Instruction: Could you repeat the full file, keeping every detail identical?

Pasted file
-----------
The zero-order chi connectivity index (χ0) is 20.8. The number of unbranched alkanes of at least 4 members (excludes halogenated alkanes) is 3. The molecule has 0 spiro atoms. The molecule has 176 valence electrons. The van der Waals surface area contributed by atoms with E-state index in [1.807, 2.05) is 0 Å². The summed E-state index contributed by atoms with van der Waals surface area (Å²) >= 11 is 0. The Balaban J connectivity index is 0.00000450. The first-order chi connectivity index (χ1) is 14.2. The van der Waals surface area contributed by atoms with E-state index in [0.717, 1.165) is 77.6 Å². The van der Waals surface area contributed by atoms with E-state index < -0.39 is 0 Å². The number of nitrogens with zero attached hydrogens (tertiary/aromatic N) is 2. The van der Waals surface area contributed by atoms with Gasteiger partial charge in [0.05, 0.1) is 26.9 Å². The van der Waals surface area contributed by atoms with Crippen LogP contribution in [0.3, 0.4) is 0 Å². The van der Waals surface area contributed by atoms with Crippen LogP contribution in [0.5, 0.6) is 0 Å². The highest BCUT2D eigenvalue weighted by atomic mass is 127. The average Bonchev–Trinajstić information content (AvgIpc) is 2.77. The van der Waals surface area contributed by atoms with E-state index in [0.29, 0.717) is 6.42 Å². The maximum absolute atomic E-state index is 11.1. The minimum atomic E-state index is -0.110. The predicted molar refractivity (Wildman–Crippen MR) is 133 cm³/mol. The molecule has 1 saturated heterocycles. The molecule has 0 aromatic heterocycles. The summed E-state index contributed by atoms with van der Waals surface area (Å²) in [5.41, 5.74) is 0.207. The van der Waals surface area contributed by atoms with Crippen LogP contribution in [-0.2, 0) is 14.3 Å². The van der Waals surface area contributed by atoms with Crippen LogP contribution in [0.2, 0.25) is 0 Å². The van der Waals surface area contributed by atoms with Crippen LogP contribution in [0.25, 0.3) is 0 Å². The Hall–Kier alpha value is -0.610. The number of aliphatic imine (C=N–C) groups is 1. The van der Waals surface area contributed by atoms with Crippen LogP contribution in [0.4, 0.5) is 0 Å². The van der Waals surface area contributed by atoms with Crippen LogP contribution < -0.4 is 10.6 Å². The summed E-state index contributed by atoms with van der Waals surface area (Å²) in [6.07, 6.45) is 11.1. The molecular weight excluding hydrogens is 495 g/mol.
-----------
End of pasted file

The zero-order chi connectivity index (χ0) is 20.8. The number of unbranched alkanes of at least 4 members (excludes halogenated alkanes) is 3. The molecule has 0 spiro atoms. The molecule has 176 valence electrons. The van der Waals surface area contributed by atoms with E-state index in [1.807, 2.05) is 0 Å². The summed E-state index contributed by atoms with van der Waals surface area (Å²) >= 11 is 0. The Balaban J connectivity index is 0.00000450. The first-order chi connectivity index (χ1) is 14.2. The van der Waals surface area contributed by atoms with E-state index in [0.717, 1.165) is 77.6 Å². The van der Waals surface area contributed by atoms with E-state index < -0.39 is 0 Å². The number of nitrogens with zero attached hydrogens (tertiary/aromatic N) is 2. The van der Waals surface area contributed by atoms with Gasteiger partial charge in [0.05, 0.1) is 26.9 Å². The van der Waals surface area contributed by atoms with Crippen LogP contribution in [0.3, 0.4) is 0 Å². The van der Waals surface area contributed by atoms with Crippen LogP contribution in [0.5, 0.6) is 0 Å². The highest BCUT2D eigenvalue weighted by atomic mass is 127. The average Bonchev–Trinajstić information content (AvgIpc) is 2.77. The van der Waals surface area contributed by atoms with E-state index in [0.29, 0.717) is 6.42 Å². The maximum absolute atomic E-state index is 11.1. The minimum atomic E-state index is -0.110. The predicted molar refractivity (Wildman–Crippen MR) is 133 cm³/mol. The molecule has 1 saturated heterocycles. The molecule has 0 aromatic heterocycles. The summed E-state index contributed by atoms with van der Waals surface area (Å²) in [5.41, 5.74) is 0.207. The van der Waals surface area contributed by atoms with Crippen LogP contribution in [-0.2, 0) is 14.3 Å². The van der Waals surface area contributed by atoms with Crippen LogP contribution in [0.2, 0.25) is 0 Å². The van der Waals surface area contributed by atoms with Crippen LogP contribution in [0.25, 0.3) is 0 Å². The Hall–Kier alpha value is -0.610. The number of aliphatic imine (C=N–C) groups is 1. The van der Waals surface area contributed by atoms with Crippen LogP contribution in [0.4, 0.5) is 0 Å². The van der Waals surface area contributed by atoms with Crippen LogP contribution < -0.4 is 10.6 Å². The summed E-state index contributed by atoms with van der Waals surface area (Å²) in [6.07, 6.45) is 11.1. The molecular weight excluding hydrogens is 495 g/mol.